Last year, when I spoke with Michael and Annie Mithoefer, the husband-wife psychiatric duo at the leading edge of alternative post-traumatic stress disorder therapies, it was made very clear that patients at the Mithoefer's clinic, which admits active-duty troops with clinical PTSD, often grapple with popping various dosages of government-synthesized MDMA. For many, it's their first time taking E. And besides, this is therapy, not a Sound Tribe Sector 9 show.
“It’s painful,” Michael Mithoefer told me. “A few people on the first day have said they don’t know why it’s called ecstasy.”
But bitter pills aside, using MDMA to come to terms with--and to maybe even bury--the horrors of PTSD has continued its long march to legitimacy ever since, as seen in this video recently released by the Multidisciplinary Association for Psychedelic Studies. You can actually spot Michael and Annie at around the 3-minute mark.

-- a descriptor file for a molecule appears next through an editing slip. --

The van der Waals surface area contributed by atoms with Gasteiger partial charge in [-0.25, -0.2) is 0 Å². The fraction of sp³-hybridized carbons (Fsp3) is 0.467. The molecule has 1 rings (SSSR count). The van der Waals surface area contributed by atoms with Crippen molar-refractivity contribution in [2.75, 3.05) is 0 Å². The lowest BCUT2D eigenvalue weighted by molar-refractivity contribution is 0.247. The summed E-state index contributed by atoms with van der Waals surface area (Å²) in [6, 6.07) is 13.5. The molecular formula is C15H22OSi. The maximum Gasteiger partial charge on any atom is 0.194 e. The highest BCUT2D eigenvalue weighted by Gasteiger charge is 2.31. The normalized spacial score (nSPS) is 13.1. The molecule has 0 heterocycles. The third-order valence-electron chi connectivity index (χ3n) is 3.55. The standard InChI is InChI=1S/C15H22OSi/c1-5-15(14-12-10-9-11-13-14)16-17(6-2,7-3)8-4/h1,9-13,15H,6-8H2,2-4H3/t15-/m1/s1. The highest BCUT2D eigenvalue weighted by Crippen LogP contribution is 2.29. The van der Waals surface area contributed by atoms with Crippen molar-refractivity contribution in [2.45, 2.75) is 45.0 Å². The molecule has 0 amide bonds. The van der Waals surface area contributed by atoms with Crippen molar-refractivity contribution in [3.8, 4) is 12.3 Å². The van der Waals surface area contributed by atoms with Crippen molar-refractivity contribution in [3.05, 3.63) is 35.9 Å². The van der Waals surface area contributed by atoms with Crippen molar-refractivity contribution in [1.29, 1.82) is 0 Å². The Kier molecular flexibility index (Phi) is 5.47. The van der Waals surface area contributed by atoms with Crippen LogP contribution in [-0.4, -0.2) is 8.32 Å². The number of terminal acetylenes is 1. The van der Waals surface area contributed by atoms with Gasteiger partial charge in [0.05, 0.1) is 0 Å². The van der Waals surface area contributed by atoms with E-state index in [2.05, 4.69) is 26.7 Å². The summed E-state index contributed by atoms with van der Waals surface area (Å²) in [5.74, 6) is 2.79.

The glaring hole, of course, is any mention of PTSD in drone pilots--or should I say, burn outs--who'll soon constitute the vast majority of the U.S. Air Force. And the sober reality is that there still doesn't seem to be a day in sight where armed services members, drone pilots included, will be able to take ecstasy for, you know, pure ecstasy, rather than to process the horrific day-to-day of so-called "surgical" combat.
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